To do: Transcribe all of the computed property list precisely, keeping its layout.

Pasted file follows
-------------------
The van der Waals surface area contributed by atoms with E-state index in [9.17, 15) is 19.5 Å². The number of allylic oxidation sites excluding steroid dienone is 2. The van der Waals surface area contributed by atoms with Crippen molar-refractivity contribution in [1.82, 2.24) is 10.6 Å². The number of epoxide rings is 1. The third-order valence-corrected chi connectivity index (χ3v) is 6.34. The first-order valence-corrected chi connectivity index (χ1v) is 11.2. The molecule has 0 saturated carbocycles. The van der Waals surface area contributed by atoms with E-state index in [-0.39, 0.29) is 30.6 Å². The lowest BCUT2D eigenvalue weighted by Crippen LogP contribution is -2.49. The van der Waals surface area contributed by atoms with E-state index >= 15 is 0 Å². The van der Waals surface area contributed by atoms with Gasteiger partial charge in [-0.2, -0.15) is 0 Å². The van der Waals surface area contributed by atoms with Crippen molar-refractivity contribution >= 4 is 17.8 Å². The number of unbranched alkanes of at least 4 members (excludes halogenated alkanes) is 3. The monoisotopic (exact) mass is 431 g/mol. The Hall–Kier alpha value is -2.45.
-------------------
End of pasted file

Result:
The van der Waals surface area contributed by atoms with E-state index in [9.17, 15) is 19.5 Å². The number of allylic oxidation sites excluding steroid dienone is 2. The van der Waals surface area contributed by atoms with Crippen molar-refractivity contribution in [1.82, 2.24) is 10.6 Å². The number of epoxide rings is 1. The third-order valence-corrected chi connectivity index (χ3v) is 6.34. The first-order valence-corrected chi connectivity index (χ1v) is 11.2. The molecule has 0 saturated carbocycles. The van der Waals surface area contributed by atoms with E-state index in [-0.39, 0.29) is 30.6 Å². The lowest BCUT2D eigenvalue weighted by Crippen LogP contribution is -2.49. The van der Waals surface area contributed by atoms with E-state index >= 15 is 0 Å². The van der Waals surface area contributed by atoms with Gasteiger partial charge in [-0.2, -0.15) is 0 Å². The van der Waals surface area contributed by atoms with Crippen molar-refractivity contribution >= 4 is 17.8 Å². The number of unbranched alkanes of at least 4 members (excludes halogenated alkanes) is 3. The monoisotopic (exact) mass is 431 g/mol. The Hall–Kier alpha value is -2.45.